Dr. Baselga's Really, Really, Bad Day

You know it is going to be a bad day when you are featured in the New York Times, well really, any national news outlet. And by that measure, Dr. Jose Baselga, the now-former chief medical officer at Sloan Kettering, had a very bad week. For those of you late to the story, he failed to disclose financial conflicts of interest in papers published in august medical journals, like the New England Journal of Medicine and Lancet. And to make matters worse, he was the president of the American Association for Cancer Research, violating their rules on financial disclosure. If you want the dirt in details, you can look here or here.

Rather than continue to wring our medical and scientific hands over another blow to the integrity of the scientific process, and since I cannot impanel another group of experts to investigate and recommend I would just like to make a small aside and two things that we can do now to slow the hemorrhage of integrity. 

Do As I Say, Not as I do

Well undoubtedly Dr. Baselga cannot claim ignorance of the rules, after all, he was an officer in an organization that promulgated them. And his resignation, that any careful observer would have foretold merely from the initial NYT and ProPublica revelations is couched in so many familiar terms. They included not wanting “to distract” from Sloan Kettering’s mission, that “It is my hope that this situation will inspire a doubling down on transparency in our field,” and of course, that he is correcting the record “and will continue to do so until the record is complete.” He also noted that the failed disclosures were both unnecessary and unintentional. I do not know Dr. Baselga’s heart and from what little I do know, he is an excellent physician and researcher. But he broke the rules. More importantly, every point in his letter of resignation has been the sum and substance of every resignation letter of the powerful. Listen for the echoes, the reasons are not quite, “I want to spend more time with my family,” or “I am not a crook,” but we have heard this from so many media and political figures of late. [1]

But the commonality of all of these people is the entitlement. Do as I say, not as I do. We see this so often in the exemptions politicians create for themselves, and the same can be said for highly profitable executives and physicians, whose organizations exempt them from scrutiny as long as the profitability is in their favor. Do you really believe CBS didn't run a cost-benefit analysis on retaining or removing Les Moonves? 

The role of platforms

I use the term platforms, rather than media or primary source to describe the New England Journal of Medicine as well as any other medical journal. In today’s world, they are not responsible for their content, that is left to “peer” review. But we already know that peer review has come under fire for vetting fact from fancy. And as to disclosures of conflicted interest, that is left to the honor system, neither the peer reviewers or the journals fact check that work. True to form, the implicated journals are reviewing the situation and will take action as necessary.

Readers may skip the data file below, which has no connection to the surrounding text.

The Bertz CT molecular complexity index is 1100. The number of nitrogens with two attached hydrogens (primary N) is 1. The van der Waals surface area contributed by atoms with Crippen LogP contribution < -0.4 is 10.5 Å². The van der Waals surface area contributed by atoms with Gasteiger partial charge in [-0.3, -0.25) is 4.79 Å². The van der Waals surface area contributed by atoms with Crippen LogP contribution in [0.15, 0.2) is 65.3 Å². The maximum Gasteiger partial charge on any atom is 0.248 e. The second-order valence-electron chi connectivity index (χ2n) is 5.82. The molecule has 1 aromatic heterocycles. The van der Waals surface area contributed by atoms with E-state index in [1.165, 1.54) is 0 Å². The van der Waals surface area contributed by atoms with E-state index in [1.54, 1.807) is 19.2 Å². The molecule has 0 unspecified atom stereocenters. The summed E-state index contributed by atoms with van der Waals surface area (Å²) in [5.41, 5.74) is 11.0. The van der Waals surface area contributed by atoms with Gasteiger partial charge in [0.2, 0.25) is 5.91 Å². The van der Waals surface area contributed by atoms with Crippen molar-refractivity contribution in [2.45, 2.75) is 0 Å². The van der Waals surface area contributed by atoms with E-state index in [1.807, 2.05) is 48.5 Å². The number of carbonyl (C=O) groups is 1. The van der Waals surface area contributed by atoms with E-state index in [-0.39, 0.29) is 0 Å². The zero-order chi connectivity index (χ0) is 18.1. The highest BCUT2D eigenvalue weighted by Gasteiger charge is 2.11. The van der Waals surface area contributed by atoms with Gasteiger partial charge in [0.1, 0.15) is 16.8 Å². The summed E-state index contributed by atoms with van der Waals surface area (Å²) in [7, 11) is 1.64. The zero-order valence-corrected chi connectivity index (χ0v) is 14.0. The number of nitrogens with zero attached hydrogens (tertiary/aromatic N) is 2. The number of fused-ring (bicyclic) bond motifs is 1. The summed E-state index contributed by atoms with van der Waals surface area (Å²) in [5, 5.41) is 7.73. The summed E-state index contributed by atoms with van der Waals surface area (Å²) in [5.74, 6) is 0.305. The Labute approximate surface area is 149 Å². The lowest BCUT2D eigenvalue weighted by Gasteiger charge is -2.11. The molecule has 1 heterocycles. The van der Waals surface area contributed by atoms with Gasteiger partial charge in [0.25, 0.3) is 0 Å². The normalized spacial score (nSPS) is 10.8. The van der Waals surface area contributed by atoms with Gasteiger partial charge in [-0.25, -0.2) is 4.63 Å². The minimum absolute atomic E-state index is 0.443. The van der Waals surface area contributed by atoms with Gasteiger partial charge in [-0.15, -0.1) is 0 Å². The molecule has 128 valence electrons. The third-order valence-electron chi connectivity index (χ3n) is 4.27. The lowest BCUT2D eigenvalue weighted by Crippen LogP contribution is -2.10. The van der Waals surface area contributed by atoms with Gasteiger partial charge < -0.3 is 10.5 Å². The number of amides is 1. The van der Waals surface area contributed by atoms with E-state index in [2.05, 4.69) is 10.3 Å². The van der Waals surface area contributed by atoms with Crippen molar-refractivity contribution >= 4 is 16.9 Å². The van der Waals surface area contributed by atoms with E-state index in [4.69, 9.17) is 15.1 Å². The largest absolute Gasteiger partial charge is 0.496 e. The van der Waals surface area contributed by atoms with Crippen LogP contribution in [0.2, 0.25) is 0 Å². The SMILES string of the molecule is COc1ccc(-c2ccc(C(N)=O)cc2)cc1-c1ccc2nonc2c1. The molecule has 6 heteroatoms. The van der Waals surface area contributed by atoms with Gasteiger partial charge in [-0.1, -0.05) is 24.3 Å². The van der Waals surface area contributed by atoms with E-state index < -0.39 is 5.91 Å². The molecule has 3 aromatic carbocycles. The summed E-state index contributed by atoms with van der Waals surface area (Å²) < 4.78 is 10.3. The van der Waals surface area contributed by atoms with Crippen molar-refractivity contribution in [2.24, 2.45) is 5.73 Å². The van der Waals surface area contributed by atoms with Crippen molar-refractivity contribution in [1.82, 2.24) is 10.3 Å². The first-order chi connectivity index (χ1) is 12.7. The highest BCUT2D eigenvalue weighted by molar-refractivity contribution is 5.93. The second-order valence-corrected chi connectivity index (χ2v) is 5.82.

Listen again for the echoes, do the names Facebook, Twitter or YouTube come to mind? They should, because they are platforms too and also maintain that they are merely conduits, innocent of wrongdoing, betrayed by those they trust, like the CBS board and the aforementioned Mr. Moonves. And these medical platforms are also highly profitable, making money, not from ads but university and other subscription sources; not Facebook money, but then again their audience is smaller. 

So here is my first suggestion, make the platforms accountable for their publications. Make them stand behind their reviewers, and more importantly make them vet the disclosures of conflicting interest. Hold them accountable for publishing infomercials without disclosure. And while they are being held responsible, perhaps we should consider a retraction as insufficient cost. The punishment to Dr. Baselga by his home institution was swift and harsh; I am conflicted as to whether it might be too much. But instead, the New England Journal of Medicine could refuse to consider any of his papers for the next several years. Or perhaps the authors would have to wear a literary scarlet D, for dishonest, posted in their disclosures for several years.  In the world of academics, which prizes publication in essential journals, being kept from publication and mandatory disclosure of “bad acts” might be very effective. And it gives both parties, authors and journals ‘skin in the game,’ authors will not want to be barred, and journals will not want to be impugned – an alignment of incentives.

Disclosing conflict

I have not touched upon what constitutes a conflict of interest. Financial conflicts should be readily apparent, but perhaps Dr. Baselga is correct and simply working and being compensated by a company is not a conflict of interest. But conflict of interest goes deeper; who had the conflict of interest when Galileo was censored by the papal authority, the authors or the censor? For me, and I read a lot of science articles as part of my job, caveat emptor, “let the buyer beware,” is my rule. But the journals could do one more simple thing, put the disclosures at the beginning, not the end of the article. Let the reader know before they spend the time, that it was written by someone with a vested interest; it doesn’t mean the article is true or false, useful or useless. It returns the final decision to me. 

[1] For those of you too young to remember, these are the words of our former President, Richard Nixon.